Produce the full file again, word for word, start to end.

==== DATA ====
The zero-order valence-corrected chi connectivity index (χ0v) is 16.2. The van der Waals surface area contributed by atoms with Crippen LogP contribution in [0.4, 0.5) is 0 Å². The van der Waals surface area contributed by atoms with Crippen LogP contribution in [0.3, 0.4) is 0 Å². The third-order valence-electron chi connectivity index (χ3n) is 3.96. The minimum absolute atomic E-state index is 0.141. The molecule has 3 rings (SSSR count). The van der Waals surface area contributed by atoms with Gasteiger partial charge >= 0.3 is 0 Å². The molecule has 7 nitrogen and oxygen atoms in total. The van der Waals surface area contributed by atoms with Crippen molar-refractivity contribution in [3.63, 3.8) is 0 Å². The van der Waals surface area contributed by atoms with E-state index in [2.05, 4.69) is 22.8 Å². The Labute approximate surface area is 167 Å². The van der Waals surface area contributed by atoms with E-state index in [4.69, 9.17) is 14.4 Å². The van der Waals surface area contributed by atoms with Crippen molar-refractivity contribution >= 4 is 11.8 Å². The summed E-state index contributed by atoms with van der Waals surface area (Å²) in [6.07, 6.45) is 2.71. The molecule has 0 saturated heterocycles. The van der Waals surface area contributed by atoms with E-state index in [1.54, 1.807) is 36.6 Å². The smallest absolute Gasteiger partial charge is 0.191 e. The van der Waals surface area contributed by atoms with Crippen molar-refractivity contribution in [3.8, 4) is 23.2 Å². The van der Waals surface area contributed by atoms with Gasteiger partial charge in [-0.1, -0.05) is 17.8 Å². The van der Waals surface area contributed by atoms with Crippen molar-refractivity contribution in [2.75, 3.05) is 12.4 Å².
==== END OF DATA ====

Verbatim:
The zero-order valence-corrected chi connectivity index (χ0v) is 16.2. The van der Waals surface area contributed by atoms with Crippen LogP contribution in [0.4, 0.5) is 0 Å². The van der Waals surface area contributed by atoms with Crippen LogP contribution in [0.3, 0.4) is 0 Å². The third-order valence-electron chi connectivity index (χ3n) is 3.96. The minimum absolute atomic E-state index is 0.141. The molecule has 3 rings (SSSR count). The van der Waals surface area contributed by atoms with Gasteiger partial charge >= 0.3 is 0 Å². The molecule has 7 nitrogen and oxygen atoms in total. The van der Waals surface area contributed by atoms with Crippen molar-refractivity contribution in [3.63, 3.8) is 0 Å². The van der Waals surface area contributed by atoms with E-state index in [2.05, 4.69) is 22.8 Å². The Labute approximate surface area is 167 Å². The van der Waals surface area contributed by atoms with E-state index in [4.69, 9.17) is 14.4 Å². The van der Waals surface area contributed by atoms with Crippen molar-refractivity contribution >= 4 is 11.8 Å². The summed E-state index contributed by atoms with van der Waals surface area (Å²) in [6.07, 6.45) is 2.71. The molecule has 0 saturated heterocycles. The van der Waals surface area contributed by atoms with E-state index in [1.54, 1.807) is 36.6 Å². The smallest absolute Gasteiger partial charge is 0.191 e. The van der Waals surface area contributed by atoms with Crippen molar-refractivity contribution in [3.8, 4) is 23.2 Å². The van der Waals surface area contributed by atoms with Gasteiger partial charge in [-0.1, -0.05) is 17.8 Å². The van der Waals surface area contributed by atoms with Crippen molar-refractivity contribution in [2.75, 3.05) is 12.4 Å².